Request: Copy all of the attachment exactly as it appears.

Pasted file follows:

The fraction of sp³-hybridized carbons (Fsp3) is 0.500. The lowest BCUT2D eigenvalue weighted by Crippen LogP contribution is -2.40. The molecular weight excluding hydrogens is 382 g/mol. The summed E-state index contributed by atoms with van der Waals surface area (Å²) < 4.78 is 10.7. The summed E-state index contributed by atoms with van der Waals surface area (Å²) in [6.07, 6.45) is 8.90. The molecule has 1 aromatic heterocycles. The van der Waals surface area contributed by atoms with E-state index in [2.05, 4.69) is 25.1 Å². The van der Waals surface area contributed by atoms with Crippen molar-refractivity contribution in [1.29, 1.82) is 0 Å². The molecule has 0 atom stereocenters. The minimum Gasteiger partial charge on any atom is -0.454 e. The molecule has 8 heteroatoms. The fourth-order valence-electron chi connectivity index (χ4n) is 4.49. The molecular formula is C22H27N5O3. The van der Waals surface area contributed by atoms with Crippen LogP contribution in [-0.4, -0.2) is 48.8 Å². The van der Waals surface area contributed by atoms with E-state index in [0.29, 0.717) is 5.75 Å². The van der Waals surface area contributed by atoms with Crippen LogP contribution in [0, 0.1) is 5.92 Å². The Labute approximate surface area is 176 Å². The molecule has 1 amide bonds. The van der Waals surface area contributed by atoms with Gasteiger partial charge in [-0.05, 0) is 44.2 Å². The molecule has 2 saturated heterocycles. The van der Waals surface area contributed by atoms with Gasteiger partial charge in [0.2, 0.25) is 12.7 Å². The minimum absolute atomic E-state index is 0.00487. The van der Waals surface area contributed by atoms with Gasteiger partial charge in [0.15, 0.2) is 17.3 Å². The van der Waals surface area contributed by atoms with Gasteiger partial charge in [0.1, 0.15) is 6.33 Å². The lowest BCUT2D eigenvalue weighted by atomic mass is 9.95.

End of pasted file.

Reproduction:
The fraction of sp³-hybridized carbons (Fsp3) is 0.500. The lowest BCUT2D eigenvalue weighted by Crippen LogP contribution is -2.40. The molecular weight excluding hydrogens is 382 g/mol. The summed E-state index contributed by atoms with van der Waals surface area (Å²) < 4.78 is 10.7. The summed E-state index contributed by atoms with van der Waals surface area (Å²) in [6.07, 6.45) is 8.90. The molecule has 1 aromatic heterocycles. The van der Waals surface area contributed by atoms with E-state index in [2.05, 4.69) is 25.1 Å². The van der Waals surface area contributed by atoms with Crippen molar-refractivity contribution in [1.29, 1.82) is 0 Å². The molecule has 0 atom stereocenters. The minimum Gasteiger partial charge on any atom is -0.454 e. The molecule has 8 heteroatoms. The fourth-order valence-electron chi connectivity index (χ4n) is 4.49. The molecular formula is C22H27N5O3. The van der Waals surface area contributed by atoms with Crippen LogP contribution in [-0.4, -0.2) is 48.8 Å². The van der Waals surface area contributed by atoms with E-state index in [0.29, 0.717) is 5.75 Å². The van der Waals surface area contributed by atoms with Crippen LogP contribution in [0, 0.1) is 5.92 Å². The Labute approximate surface area is 176 Å². The molecule has 1 amide bonds. The van der Waals surface area contributed by atoms with Gasteiger partial charge in [-0.05, 0) is 44.2 Å². The molecule has 2 saturated heterocycles. The van der Waals surface area contributed by atoms with Gasteiger partial charge in [0.2, 0.25) is 12.7 Å². The minimum absolute atomic E-state index is 0.00487. The van der Waals surface area contributed by atoms with Gasteiger partial charge in [0.15, 0.2) is 17.3 Å². The van der Waals surface area contributed by atoms with Gasteiger partial charge in [0.1, 0.15) is 6.33 Å². The lowest BCUT2D eigenvalue weighted by atomic mass is 9.95.